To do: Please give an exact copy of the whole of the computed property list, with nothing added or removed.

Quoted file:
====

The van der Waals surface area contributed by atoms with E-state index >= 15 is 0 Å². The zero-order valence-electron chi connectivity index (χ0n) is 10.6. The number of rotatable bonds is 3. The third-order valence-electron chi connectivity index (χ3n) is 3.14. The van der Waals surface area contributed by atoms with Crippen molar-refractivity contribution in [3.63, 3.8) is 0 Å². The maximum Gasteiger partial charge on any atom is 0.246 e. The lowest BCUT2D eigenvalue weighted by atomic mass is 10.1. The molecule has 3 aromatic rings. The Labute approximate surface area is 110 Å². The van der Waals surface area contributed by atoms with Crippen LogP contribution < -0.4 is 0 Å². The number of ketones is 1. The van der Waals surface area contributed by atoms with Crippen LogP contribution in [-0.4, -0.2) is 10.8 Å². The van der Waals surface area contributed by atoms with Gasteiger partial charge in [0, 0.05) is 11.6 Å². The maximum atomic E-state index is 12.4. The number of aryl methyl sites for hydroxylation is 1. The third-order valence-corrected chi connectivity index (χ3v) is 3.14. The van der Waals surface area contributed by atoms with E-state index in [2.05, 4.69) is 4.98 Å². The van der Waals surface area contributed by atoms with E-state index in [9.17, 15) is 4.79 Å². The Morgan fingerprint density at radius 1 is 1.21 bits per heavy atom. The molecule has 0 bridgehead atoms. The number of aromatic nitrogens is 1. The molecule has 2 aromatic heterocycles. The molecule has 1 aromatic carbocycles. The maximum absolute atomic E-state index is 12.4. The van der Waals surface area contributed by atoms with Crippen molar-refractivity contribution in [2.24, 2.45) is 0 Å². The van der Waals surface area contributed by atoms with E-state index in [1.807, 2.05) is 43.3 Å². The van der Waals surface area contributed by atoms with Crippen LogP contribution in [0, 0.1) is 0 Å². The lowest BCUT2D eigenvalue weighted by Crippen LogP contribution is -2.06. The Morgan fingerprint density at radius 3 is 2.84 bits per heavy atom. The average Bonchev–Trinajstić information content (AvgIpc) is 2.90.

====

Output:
The van der Waals surface area contributed by atoms with E-state index >= 15 is 0 Å². The zero-order valence-electron chi connectivity index (χ0n) is 10.6. The number of rotatable bonds is 3. The third-order valence-electron chi connectivity index (χ3n) is 3.14. The van der Waals surface area contributed by atoms with Crippen molar-refractivity contribution in [3.63, 3.8) is 0 Å². The maximum Gasteiger partial charge on any atom is 0.246 e. The lowest BCUT2D eigenvalue weighted by atomic mass is 10.1. The molecule has 3 aromatic rings. The Labute approximate surface area is 110 Å². The van der Waals surface area contributed by atoms with Crippen LogP contribution < -0.4 is 0 Å². The number of ketones is 1. The van der Waals surface area contributed by atoms with Crippen LogP contribution in [-0.4, -0.2) is 10.8 Å². The van der Waals surface area contributed by atoms with Gasteiger partial charge in [0, 0.05) is 11.6 Å². The maximum atomic E-state index is 12.4. The number of aryl methyl sites for hydroxylation is 1. The third-order valence-corrected chi connectivity index (χ3v) is 3.14. The van der Waals surface area contributed by atoms with E-state index in [2.05, 4.69) is 4.98 Å². The van der Waals surface area contributed by atoms with E-state index in [9.17, 15) is 4.79 Å². The Morgan fingerprint density at radius 1 is 1.21 bits per heavy atom. The molecule has 0 bridgehead atoms. The number of aromatic nitrogens is 1. The molecule has 2 aromatic heterocycles. The molecule has 1 aromatic carbocycles. The maximum absolute atomic E-state index is 12.4. The van der Waals surface area contributed by atoms with Crippen molar-refractivity contribution in [2.24, 2.45) is 0 Å². The van der Waals surface area contributed by atoms with E-state index in [1.807, 2.05) is 43.3 Å². The van der Waals surface area contributed by atoms with Crippen LogP contribution in [0, 0.1) is 0 Å². The lowest BCUT2D eigenvalue weighted by Crippen LogP contribution is -2.06. The Morgan fingerprint density at radius 3 is 2.84 bits per heavy atom. The average Bonchev–Trinajstić information content (AvgIpc) is 2.90.